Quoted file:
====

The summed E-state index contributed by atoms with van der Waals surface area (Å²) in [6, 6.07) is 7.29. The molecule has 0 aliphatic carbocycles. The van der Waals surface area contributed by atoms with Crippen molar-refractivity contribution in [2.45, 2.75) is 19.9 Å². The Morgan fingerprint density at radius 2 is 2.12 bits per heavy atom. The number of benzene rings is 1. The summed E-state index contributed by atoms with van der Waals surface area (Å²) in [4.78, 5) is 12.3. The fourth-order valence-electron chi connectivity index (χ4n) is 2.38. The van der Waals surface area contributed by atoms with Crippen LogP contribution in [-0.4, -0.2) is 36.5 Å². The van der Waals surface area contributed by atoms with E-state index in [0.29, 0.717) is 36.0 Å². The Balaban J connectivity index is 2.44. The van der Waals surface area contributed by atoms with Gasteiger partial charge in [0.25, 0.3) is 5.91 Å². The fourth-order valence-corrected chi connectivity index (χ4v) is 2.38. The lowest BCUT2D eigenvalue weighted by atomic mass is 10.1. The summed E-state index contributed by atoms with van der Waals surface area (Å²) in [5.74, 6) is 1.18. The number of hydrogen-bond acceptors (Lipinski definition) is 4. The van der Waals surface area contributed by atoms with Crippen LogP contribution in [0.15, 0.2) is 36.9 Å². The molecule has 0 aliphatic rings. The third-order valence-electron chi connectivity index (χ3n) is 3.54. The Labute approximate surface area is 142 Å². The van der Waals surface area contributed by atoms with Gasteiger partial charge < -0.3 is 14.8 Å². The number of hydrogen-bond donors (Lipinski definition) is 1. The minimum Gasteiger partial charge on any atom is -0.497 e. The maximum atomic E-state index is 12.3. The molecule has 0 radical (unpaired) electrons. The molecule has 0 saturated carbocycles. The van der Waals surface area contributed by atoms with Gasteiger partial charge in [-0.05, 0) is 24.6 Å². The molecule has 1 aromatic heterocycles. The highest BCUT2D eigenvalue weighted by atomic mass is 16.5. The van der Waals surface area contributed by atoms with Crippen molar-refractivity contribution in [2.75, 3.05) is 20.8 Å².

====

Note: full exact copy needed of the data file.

The summed E-state index contributed by atoms with van der Waals surface area (Å²) in [6, 6.07) is 7.29. The molecule has 0 aliphatic carbocycles. The van der Waals surface area contributed by atoms with Crippen molar-refractivity contribution in [2.45, 2.75) is 19.9 Å². The Morgan fingerprint density at radius 2 is 2.12 bits per heavy atom. The number of benzene rings is 1. The summed E-state index contributed by atoms with van der Waals surface area (Å²) in [4.78, 5) is 12.3. The fourth-order valence-electron chi connectivity index (χ4n) is 2.38. The van der Waals surface area contributed by atoms with Crippen LogP contribution in [-0.4, -0.2) is 36.5 Å². The van der Waals surface area contributed by atoms with E-state index in [0.29, 0.717) is 36.0 Å². The Balaban J connectivity index is 2.44. The van der Waals surface area contributed by atoms with Gasteiger partial charge in [0.25, 0.3) is 5.91 Å². The fourth-order valence-corrected chi connectivity index (χ4v) is 2.38. The lowest BCUT2D eigenvalue weighted by atomic mass is 10.1. The summed E-state index contributed by atoms with van der Waals surface area (Å²) in [5.74, 6) is 1.18. The number of hydrogen-bond acceptors (Lipinski definition) is 4. The van der Waals surface area contributed by atoms with Crippen LogP contribution in [0.15, 0.2) is 36.9 Å². The molecule has 0 aliphatic rings. The third-order valence-electron chi connectivity index (χ3n) is 3.54. The Labute approximate surface area is 142 Å². The van der Waals surface area contributed by atoms with Gasteiger partial charge < -0.3 is 14.8 Å². The number of hydrogen-bond donors (Lipinski definition) is 1. The minimum Gasteiger partial charge on any atom is -0.497 e. The maximum atomic E-state index is 12.3. The molecule has 0 radical (unpaired) electrons. The molecule has 0 saturated carbocycles. The van der Waals surface area contributed by atoms with Gasteiger partial charge in [-0.05, 0) is 24.6 Å². The molecule has 1 aromatic heterocycles. The highest BCUT2D eigenvalue weighted by atomic mass is 16.5. The van der Waals surface area contributed by atoms with Crippen molar-refractivity contribution in [2.75, 3.05) is 20.8 Å².